Sex workers in the German city of Bonn are free to walk the streets, as long as they've purchased a ticket.
In an effort to regulate the sex industry (prostitution is legal in Germany) and to increase revenue for the city, officials in Bonn have begun requiring prostitutes to purchase tickets from newly installed sex tax meters. For €6 (or about $8.72), they can purchase a ticket that entitles them to a full night on the prowl. Those caught without a ticket face a reprimand and then a fine of up to $145.
Inspectors will monitor compliance -- not every evening but frequently, a spokeswoman told Reuters.
The meters are not the first attempt to regulate the 200 or so prostitutes who work in Bonn. The city has also constructed wooden garages known as consummation areas in which customers can have sex in their cars and relegated prostitution to certain areas of the city. Sex workers are also technically required to pay income taxes, but that can be difficult to enforce.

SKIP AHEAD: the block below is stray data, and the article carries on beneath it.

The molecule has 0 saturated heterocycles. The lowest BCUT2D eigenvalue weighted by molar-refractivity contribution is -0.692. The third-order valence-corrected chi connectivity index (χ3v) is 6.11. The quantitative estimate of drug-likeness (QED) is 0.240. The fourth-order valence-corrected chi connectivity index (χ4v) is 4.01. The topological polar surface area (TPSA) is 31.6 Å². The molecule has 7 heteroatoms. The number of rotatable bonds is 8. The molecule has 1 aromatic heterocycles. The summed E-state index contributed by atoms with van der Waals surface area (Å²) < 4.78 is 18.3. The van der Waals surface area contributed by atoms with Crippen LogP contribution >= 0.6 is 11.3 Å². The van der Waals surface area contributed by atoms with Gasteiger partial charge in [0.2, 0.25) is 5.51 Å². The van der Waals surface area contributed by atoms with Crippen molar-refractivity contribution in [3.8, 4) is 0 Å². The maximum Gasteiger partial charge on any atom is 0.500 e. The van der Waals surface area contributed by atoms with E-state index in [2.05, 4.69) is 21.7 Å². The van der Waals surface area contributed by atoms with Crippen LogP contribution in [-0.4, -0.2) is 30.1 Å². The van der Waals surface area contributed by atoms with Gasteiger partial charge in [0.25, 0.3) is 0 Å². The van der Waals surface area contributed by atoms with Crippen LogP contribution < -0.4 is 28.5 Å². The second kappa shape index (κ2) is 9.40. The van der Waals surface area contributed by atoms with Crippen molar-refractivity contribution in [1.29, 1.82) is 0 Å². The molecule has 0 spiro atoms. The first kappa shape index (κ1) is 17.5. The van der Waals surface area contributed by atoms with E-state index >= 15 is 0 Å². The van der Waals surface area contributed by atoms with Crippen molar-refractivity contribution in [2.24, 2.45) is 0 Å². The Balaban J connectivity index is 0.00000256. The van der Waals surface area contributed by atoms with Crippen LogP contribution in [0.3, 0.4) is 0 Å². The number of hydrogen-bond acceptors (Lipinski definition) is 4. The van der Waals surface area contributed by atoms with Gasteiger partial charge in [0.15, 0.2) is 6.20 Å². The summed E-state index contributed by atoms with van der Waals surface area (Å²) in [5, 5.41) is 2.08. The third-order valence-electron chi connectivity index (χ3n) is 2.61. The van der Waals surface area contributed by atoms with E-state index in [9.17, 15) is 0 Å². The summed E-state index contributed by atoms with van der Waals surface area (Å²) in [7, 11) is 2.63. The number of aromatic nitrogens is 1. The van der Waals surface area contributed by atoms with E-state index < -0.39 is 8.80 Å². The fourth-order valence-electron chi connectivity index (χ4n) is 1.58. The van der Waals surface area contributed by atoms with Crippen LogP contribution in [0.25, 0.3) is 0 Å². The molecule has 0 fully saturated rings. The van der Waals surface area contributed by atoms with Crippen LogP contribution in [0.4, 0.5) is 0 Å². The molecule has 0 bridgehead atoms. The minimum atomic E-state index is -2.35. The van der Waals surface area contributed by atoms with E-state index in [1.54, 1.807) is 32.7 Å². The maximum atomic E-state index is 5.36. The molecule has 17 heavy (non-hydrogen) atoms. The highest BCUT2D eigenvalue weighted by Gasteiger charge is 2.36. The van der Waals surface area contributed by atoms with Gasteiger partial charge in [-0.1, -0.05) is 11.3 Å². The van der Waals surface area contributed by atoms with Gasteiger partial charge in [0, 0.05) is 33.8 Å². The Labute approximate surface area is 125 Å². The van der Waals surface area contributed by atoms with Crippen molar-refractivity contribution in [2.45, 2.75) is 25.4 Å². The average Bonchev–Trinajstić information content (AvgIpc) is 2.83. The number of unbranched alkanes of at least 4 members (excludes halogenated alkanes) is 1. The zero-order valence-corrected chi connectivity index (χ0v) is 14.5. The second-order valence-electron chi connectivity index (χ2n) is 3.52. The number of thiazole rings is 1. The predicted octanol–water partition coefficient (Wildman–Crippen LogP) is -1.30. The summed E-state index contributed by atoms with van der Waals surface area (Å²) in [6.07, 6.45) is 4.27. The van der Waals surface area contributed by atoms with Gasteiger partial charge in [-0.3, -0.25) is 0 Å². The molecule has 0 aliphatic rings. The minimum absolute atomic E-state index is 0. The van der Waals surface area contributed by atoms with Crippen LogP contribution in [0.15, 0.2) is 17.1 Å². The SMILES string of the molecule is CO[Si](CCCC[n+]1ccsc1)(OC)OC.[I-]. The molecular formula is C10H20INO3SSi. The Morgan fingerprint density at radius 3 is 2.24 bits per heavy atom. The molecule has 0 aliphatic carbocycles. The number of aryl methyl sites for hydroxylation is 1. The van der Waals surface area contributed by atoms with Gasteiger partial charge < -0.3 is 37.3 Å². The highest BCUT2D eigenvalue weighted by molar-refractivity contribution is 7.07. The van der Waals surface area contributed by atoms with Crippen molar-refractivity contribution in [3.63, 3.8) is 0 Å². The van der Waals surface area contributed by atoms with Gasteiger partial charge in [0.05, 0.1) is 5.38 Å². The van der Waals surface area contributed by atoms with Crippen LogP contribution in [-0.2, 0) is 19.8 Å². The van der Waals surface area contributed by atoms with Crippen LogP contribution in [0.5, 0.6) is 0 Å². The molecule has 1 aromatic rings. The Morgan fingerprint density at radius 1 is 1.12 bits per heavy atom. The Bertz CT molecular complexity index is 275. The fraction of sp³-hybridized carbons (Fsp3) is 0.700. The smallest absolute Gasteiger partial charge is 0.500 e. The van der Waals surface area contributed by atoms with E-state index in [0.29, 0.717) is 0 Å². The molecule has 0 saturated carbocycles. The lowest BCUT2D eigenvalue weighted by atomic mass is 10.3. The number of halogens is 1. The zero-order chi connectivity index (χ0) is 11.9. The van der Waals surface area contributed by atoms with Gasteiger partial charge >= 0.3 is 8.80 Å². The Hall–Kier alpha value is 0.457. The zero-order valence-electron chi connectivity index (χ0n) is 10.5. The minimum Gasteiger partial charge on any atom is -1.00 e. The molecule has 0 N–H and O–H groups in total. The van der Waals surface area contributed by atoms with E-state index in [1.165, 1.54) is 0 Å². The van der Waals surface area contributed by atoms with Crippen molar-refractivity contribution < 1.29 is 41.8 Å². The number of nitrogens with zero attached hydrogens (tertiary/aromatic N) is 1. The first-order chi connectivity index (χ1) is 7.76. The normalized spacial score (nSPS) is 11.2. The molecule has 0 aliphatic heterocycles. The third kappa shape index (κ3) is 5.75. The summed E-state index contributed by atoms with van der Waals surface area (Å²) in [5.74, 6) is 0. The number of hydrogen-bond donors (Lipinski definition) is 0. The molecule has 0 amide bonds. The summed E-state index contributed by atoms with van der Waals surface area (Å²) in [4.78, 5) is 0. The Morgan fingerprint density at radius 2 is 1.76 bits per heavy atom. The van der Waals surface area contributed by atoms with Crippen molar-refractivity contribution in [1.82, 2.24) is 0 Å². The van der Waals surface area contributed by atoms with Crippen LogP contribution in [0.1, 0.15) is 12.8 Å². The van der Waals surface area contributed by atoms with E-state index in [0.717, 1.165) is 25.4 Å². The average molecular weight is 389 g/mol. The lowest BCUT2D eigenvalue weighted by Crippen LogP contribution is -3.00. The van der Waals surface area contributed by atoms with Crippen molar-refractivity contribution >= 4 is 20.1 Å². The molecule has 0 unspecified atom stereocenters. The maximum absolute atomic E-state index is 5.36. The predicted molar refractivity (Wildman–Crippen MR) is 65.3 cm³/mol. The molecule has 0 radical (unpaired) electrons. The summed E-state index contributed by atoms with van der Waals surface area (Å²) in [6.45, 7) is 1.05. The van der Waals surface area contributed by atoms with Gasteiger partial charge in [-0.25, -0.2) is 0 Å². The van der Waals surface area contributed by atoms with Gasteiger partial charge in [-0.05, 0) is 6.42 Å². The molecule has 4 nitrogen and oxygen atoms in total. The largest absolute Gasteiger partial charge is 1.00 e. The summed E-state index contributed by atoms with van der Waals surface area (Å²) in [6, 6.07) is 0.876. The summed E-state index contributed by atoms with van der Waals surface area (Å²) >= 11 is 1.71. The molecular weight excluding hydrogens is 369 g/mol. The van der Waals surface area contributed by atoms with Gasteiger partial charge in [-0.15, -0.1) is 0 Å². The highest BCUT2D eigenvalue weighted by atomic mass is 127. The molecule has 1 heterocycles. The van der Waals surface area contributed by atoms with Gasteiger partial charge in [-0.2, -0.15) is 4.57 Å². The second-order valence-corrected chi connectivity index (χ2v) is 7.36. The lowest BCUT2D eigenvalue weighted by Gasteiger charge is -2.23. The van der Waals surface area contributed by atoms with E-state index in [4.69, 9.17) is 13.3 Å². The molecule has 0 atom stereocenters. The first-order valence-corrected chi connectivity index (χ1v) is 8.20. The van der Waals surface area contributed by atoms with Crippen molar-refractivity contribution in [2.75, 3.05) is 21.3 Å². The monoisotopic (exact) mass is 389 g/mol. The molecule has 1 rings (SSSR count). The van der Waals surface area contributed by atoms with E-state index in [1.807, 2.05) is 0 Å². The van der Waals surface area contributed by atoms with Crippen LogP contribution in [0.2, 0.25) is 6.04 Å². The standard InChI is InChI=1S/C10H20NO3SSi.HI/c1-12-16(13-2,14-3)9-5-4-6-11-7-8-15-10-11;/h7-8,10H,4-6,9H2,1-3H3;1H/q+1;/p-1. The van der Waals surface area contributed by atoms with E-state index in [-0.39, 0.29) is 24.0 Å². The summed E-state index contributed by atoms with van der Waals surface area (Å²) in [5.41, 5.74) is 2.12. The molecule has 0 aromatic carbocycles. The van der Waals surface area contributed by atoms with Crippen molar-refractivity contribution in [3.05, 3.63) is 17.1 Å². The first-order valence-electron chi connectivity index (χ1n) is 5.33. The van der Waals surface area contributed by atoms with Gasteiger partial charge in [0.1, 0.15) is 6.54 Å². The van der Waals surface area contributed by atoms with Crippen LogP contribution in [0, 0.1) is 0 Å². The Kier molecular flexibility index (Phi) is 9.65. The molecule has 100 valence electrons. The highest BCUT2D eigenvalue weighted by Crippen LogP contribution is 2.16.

Ensures That All Pay the Tax
More than anything, City Spokeswoman Monika Frömbgen told The New York Times, the meters are intended to ensure that every citizen pays her fair share.
The women in the bordellos and the sauna clubs also pay the tax, and so should those working on the streets, Frömbgen said.
In a time when German cities are groaning under the weight of billions in debt, the meters provide a relatively simple source of income that Franz-Reinhard Habbel, a spokesman for the German Association of Cities and Municipalities, told the Times he expects other cities to emulate.
A middle-age woman who gave her name only as Vero endorsed the idea, telling the Times that the meters were proper.
It's like rent, food or all the other things everybody has to pay for, Vero said.